A second ongoing study, directed by Dr. Elias Granadillo, investigates HD-tDCS in people with logopenic-variant primary progressive aphasia (lv-PPA). Primary progressive aphasia (PPA) is a family of idiopathic neurodegenerative disorders that primarily affect language networks, leading to slowly progressive loss of language and related cognitive abilities. The logopenic variant is characterized by degeneration of the phonological system, causing inability to think of words, name objects, and retain word sounds in short-term memory. In this study, anodal HD-tDCS (or a sham control) is administered to the posterior left supramarginal gyrus, a hub region for phonological processing (see Figure 2), during training on picture naming and speech repetition tasks. This work is supported by grants from the MCW Neuroscience Research Center and AHW.

Intensive Program of Aphasia Therapy (IPAT)

Traditional speech-language therapy in the US is provided for 2-3 hours per week over an extended period of 12-24 weeks. In contrast, intensive therapy is defined as >15 hours per week of individualized or group therapy over 2-4 weeks. A 2016 Cochrane review involving over 1200 aphasia survivors, concluded that high-intensity therapy improved language use in daily life and reduced aphasia severity compared with lower-intensity therapies (Brady et al., 2016). With the help of funding from WE Energies, our team is organizing an Intensive Program of Aphasia Therapy (IPAT), to be launched in late 2021. IPAT will be offered as 3-week therapy courses 2-4 times annually. Participants will receive 4 hours of individualized and group therapy daily, including sessions with concurrent tDCS, and participate in socializing and educational activities. Opportunities to participate in concurrent research studies will be offered and encouraged. Training and educational activities for caregivers will also be provided.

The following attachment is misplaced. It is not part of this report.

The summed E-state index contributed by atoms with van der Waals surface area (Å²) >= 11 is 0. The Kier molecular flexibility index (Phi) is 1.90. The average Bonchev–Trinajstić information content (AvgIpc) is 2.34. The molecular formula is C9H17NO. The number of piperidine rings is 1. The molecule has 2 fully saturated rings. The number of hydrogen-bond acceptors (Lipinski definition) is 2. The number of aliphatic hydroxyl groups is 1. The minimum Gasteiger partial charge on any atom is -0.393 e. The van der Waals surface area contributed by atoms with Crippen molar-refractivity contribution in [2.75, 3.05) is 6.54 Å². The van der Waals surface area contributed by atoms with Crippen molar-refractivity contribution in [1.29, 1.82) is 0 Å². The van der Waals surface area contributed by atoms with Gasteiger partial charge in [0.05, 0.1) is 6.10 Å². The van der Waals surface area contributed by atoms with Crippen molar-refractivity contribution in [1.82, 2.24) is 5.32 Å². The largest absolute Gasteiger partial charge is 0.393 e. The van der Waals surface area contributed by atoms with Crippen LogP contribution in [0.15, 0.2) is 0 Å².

Funding Support & References

all
Funding Support

National Institute of Deafness and Communication Disorders (NIDCD)
R01 DC016622: “Concept Representation in the Human Brain”
J. Binder, Principal Investigator